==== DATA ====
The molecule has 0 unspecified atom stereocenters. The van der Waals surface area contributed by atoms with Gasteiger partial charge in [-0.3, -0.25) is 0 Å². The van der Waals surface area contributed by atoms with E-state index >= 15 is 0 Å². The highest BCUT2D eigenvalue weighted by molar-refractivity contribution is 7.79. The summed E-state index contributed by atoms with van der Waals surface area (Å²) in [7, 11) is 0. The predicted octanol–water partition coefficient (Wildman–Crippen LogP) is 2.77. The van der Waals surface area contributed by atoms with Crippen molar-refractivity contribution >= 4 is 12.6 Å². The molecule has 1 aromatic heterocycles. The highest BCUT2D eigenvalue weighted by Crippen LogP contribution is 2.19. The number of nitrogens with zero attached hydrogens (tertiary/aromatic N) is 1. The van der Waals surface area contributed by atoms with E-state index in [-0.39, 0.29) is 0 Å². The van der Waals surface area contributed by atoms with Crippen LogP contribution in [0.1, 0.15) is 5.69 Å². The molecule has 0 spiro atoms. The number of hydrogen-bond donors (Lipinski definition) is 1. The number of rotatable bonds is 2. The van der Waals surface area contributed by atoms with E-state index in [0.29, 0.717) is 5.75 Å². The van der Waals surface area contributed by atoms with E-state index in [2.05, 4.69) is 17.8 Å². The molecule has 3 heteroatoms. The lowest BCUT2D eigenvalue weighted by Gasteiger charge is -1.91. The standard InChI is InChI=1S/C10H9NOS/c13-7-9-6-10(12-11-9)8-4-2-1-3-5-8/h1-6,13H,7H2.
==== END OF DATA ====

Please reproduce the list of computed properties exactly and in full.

The molecule has 0 unspecified atom stereocenters. The van der Waals surface area contributed by atoms with Gasteiger partial charge in [-0.3, -0.25) is 0 Å². The van der Waals surface area contributed by atoms with E-state index >= 15 is 0 Å². The highest BCUT2D eigenvalue weighted by molar-refractivity contribution is 7.79. The summed E-state index contributed by atoms with van der Waals surface area (Å²) in [7, 11) is 0. The predicted octanol–water partition coefficient (Wildman–Crippen LogP) is 2.77. The van der Waals surface area contributed by atoms with Crippen molar-refractivity contribution >= 4 is 12.6 Å². The molecule has 1 aromatic heterocycles. The highest BCUT2D eigenvalue weighted by Crippen LogP contribution is 2.19. The number of nitrogens with zero attached hydrogens (tertiary/aromatic N) is 1. The van der Waals surface area contributed by atoms with E-state index in [-0.39, 0.29) is 0 Å². The van der Waals surface area contributed by atoms with Crippen LogP contribution in [0.1, 0.15) is 5.69 Å². The molecule has 0 spiro atoms. The number of hydrogen-bond donors (Lipinski definition) is 1. The number of rotatable bonds is 2. The van der Waals surface area contributed by atoms with E-state index in [0.29, 0.717) is 5.75 Å². The van der Waals surface area contributed by atoms with E-state index in [2.05, 4.69) is 17.8 Å². The molecule has 3 heteroatoms. The lowest BCUT2D eigenvalue weighted by Gasteiger charge is -1.91. The standard InChI is InChI=1S/C10H9NOS/c13-7-9-6-10(12-11-9)8-4-2-1-3-5-8/h1-6,13H,7H2.